The soundtrack to the apocalypse.
It's a shame that all the Husker Du recordings sound like complete garbage. Did they lay these tracks down using a cassette recorder?
Great stuff, the true beginnings of sounds we all love
This is not alternative it is flat out punk
This is alternative, not classic rock.
REM and Husker Du were actually quite similar in 198X.
Hindsight does not give an accurate depiction of them then.
timothycalaw a y
Right we're all friggn right
Its classic rock now
REM and Husker Du in the same sentence. WTF? Husker Du and THe Pixies/Sonic Youth/Dinosa u r Jr. YES. The review piece on Husker Du is just stupid and incomplete. What about giving birth to Nirvana? At least connect the dots! Jesus.
this band ruined my life
I was into this s**t wen y'all were into no existence get sum
8===D ~o ~o ~o
husker du were a fvcking musical cruise missile.
why cant I saee comments, blitches?
Got to lug Grant's drum kit onto the stage in the 80's for a Dead Kennedy's/Hu s k e r show in Minneapolis and sat on the stage for the whole show...
Great station, but could use Grant's solo stuff and some Nova Mob.
Shouldn't the Replacements be in that first sentence, too? It's wrong to suggest that the 'Mats somehow followed Husker Du when both bands formed at the same time and released their first recordings the same year.
Yes, I remember.
REM and Husker Du were actually quite similar in 198X. Hindsight does not give an accurate depiction of them then.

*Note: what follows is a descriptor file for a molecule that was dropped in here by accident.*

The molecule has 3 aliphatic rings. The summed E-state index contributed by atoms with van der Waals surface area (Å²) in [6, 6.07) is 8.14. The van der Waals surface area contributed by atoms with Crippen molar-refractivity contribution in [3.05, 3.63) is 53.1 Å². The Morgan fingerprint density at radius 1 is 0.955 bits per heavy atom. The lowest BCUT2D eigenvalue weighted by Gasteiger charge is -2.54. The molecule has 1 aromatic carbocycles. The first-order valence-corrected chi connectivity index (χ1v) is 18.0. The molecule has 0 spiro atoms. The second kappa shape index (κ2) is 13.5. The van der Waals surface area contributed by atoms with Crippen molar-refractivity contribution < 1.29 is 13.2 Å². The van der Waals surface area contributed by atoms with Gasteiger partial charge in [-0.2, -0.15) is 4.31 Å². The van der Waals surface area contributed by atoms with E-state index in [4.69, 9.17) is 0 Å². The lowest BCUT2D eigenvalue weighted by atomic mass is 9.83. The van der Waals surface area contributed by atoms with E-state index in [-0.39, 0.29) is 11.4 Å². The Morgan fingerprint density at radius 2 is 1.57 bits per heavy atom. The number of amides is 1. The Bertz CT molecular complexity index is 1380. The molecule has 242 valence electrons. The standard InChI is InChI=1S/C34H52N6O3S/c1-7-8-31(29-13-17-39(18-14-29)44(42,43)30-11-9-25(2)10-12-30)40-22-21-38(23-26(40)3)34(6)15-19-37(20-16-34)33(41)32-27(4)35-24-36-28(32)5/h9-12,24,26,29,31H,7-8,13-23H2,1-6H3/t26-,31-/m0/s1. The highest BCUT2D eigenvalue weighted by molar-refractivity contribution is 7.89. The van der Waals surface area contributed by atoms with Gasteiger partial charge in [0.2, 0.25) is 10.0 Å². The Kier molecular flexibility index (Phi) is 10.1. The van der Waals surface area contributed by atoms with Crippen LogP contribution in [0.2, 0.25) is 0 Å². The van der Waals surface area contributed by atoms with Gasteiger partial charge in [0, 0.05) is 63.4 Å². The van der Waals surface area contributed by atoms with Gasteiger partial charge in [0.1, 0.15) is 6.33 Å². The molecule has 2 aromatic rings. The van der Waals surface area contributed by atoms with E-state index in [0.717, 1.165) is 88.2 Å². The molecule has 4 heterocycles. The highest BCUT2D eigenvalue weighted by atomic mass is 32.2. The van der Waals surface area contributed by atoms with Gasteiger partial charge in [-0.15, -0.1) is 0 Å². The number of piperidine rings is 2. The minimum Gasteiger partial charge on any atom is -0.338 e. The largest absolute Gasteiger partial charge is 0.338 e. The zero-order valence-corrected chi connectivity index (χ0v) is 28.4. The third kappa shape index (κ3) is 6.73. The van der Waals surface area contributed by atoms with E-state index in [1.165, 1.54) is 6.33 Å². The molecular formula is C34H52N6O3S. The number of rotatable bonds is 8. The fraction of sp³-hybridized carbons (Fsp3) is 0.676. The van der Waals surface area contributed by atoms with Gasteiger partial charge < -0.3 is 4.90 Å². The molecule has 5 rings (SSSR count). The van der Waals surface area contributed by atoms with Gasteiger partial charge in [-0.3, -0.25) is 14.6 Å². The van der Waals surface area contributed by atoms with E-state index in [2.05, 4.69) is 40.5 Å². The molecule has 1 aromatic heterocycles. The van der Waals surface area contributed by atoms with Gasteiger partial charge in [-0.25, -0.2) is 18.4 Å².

Zen Arcade was the White Album of the American punk scene
why, hello there husker du, greatest band ever in the world. how are you today?
One of the greats. "Celebrated Summer" remains one of my fave tunes to this day.
I just saw Grant Hart at the Black Cat in D.C. on Jan.13, 2011. He played to 30-40 people and it was great. His voice has improved immensely; quite a crooner now. (parrellelin g Maurice Chevalier)(S o n g : w h a t ' s a little angel doing so far from heaven)He was very relaxed and talked to the crowd often. Did at least 6 H.Du songs.(girl on heaven hill, pink turns to blue, she floated away, somehow someway, never talking to you, don't want to know
I agree with Matt Du too. The (late 70's -80's) "Minneapolis " sound was very diverse. The only thing these bands had in common with each other was the ability to rock.
"Hüsker Dü never was more than a cult favorite." Who writes this stuff? I guess getting signed to a major label (albeit towards the end of their run), does not constitute any success. But I do have to agree, they set the standard for a lot of music that followed.
The Mats piss on this article. The only thing in common was the city and time they were from.
Good luck reviewing music, Mr. Clueless.
So says the ginger that listens to Linkin Park
wow this is retarded
This thread makes no sense at all.
Haha. The Replacements called and the said Husker Du ROCKS!
another in the long list of bands/people that should be millionaires but arent ... one of my all time favorites!!!
Thanks for sharing, Bob Mould!
roy.douglas9 7
i think coon needs to chill bro
The Replacements just called.. they want to kick this reviewer in the nuts.
rem and husker du,musically , w e r e quite different,ye s

however,thei r ethic was the same,at least before rem became and arena band

and they are from the same time frame

so,same time frame,same ethic,and same audience(und e r g r o u n d ) , t h i n k about it you start to see what the guy is talking about

i dunno,i guess you had to be there
Hey all, i know uh one foo who need to chill the f**k down. Bromide. What, someone stole yo birthday bromide, why you be hatin'. All fiesty n s**t. up in all our faces with yo gritty angst. man, relax. an dis husku du, it be fo bithes, but bicht music coo too, so long yo no b**ch.

this here song, man, far as b**ch music go. usha think it got some feelin. hell ya.
I hate punk-pop.